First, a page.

Author Topic: China's Megatrends  (Read 7438 times)

Offline chin

  • Global Moderator
  • *****
  • Posts: 6,662
China's Megatrends
« on: 30 May 2010, 22:40:49 »
This book was written by John & Doris Naisbitt. John Naisbitt was well known for his book Megatrends in the 1980s. I have never read the original Megatrends. I knew of the book from my then high school mate, the always serious & business minded, Hugh Chan. I remember that he very excitedly told me about this book. That was more than 20 years ago.

Offline chin

  • Global Moderator
  • *****
  • Posts: 6,662
Re: China's Megatrends
« Reply #1 on: 30 May 2010, 22:52:39 »
I recently bought China's Megatrends and only read the first two chapters.

From the very beginning of the book, I was very surprised at how super optimistic the authors were about the future of China. The optimism was not just on the economic future of the country, but seems to encompass the whole system of doing things. Maybe at the coming chapters there will be more discussion of the challenges.

I was planning to finish reading the book before writing about some of my comment and observations. But when I was reading this part tonight, I had this sudden urge to share this part of the book first. Partly because we are now near the June 4 anniversary, and partly because I have formed my own view of the event over the years and I strongly concur with what the Naisbitts have said in the middle of p.60 below.

The the following 4 pages, the Naisbitts were trying to explain the historical context that led to the demonstration in Tiananmen Square.

Offline chin

  • Global Moderator
  • *****
  • Posts: 6,662
Re: China's Megatrends
« Reply #2 on: 31 May 2010, 00:35:13 »
In the morning of June 4, just like millions of people in HK, we stayed up all night watching TV & listening to radio trying to get a picture of what's happening in the Square. What happened then was no doubt a shame and a tragedy in the modern Chinese history.

In the last 20 years, after witness what happened inside China and outside, I have gradually come to think that in the grand scheme of things, the suppression of political reform did bring great stability to the society, and allow the mainland citizens to focus on the most basic human rights - that is the right to survival, from poverty.

If you read the above 4 pages, the Naisbitts were trying to show that the root causes of the protest was more from frustration about the economic prospect and corruption, rather than simply demanding western style democracy.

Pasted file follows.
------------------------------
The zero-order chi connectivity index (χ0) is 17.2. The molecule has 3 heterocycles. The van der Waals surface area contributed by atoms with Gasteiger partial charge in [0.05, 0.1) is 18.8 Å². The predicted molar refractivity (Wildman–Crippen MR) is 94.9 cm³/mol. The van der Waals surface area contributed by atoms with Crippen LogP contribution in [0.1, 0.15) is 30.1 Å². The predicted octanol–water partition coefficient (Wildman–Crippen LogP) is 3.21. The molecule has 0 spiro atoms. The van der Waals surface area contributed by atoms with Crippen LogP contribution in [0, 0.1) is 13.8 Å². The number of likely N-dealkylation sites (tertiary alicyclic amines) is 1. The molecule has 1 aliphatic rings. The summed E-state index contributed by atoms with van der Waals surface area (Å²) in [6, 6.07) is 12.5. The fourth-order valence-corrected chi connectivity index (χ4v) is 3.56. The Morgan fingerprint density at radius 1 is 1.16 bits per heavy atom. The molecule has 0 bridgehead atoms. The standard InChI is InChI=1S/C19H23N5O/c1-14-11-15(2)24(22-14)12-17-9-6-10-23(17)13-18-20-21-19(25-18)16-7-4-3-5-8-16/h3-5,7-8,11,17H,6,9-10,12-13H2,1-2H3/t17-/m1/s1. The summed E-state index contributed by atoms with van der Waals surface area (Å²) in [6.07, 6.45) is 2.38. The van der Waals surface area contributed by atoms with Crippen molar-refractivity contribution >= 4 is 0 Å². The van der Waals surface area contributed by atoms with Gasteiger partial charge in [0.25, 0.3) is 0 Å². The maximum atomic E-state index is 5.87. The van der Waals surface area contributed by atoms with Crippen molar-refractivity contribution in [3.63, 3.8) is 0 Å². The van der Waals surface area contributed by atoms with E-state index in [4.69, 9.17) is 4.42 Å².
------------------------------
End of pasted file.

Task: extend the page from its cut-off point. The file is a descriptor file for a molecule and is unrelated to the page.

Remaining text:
In some people's mind, a western democracy would bring about a government that's effective in solving economic and social problems, because of the electoral pressure.  Thus general election is the key to solve many problems. Yet what we saw in many poorer countries contrast greatly to this logic. When you basic needs to survive were not met, you vote can be bought. When you are not sure you can survive tomorrow, why do you care about the society in the long term? You just vote for whoever can give you the benefit now, even though at the great cost to the future generations and society in general.

In China's Megatrends, the Naisbitts went great length in the first two chapters to point out that the current Chinese government system allows long term planning, without worrying about short term elections or ratings. Throughout the book, the authors had made some keen observations and contrast to the conventional western thinking of what's "progress". I will try to quote some of the more interesting observations in future follow up posts.

Offline hangchoi

  • SBC Old Boys
  • ***
  • Posts: 3,007
  • Alcoholic + Golfmania
    • MaJeff's Wine Blog
Re: China's Megatrends
« Reply #3 on: 31 May 2010, 01:00:11 »
Yep....in June 4, 1989....I was even going to protect and not taking the exam.....(maybe just because I had not revised the subject enough  :P)

Somehow......I concur that poor citizen would look for the stability and economy more .......but does it mean that democracy is a luxury?? Well, somehow a smart dictatorship is the best way to get quick progress of a society......but there is not guarantee that every decision made by a dictator is correct and the risk of any failure will be huge.....
「吾心信其可行,則移山倒海之難,終有成功之日。吾心信其不可行,則反掌折枝之易,亦無收效之期也。」

Offline chin

  • Global Moderator
  • *****
  • Posts: 6,662
Re: China's Megatrends
« Reply #4 on: 31 May 2010, 01:08:59 »
Yep....in June 4, 1989....I was even going to protect and not taking the exam.....(maybe just because I had not revised the subject enough  :P)

Somehow......I concur that poor citizen would look for the stability and economy more .......but does it mean that democracy is a luxury?? Well, somehow a smart dictatorship is the best way to get quick progress of a society......but there is not guarantee that every decision made by a dictator is correct and the risk of any failure will be huge.....

I think I know what you mean. You are saying that a good, benevolent emperor can good a lots of good. But under this kingdom system, a bad, stupid emperor can do much more damage. Thus the emperor (dictator) system is risky.

In the book, the authors argued that the current Chinese system, while one-party and maybe called authoritarian, is not a dictator system. The guys on top (Deng, Jiang, Hu) went through an internal selection system that at least eliminated the plain stupid ones, and there is no absolute power concentrated in one person. You may not agree with what they do, but they are not stupid.

And western style democracy is not a luxury only for the wealthy. Just that it may not work at all in this part of the world. I will quote another part of the book that may answer your question. Again, you may not agree with the logic, but there is a logic.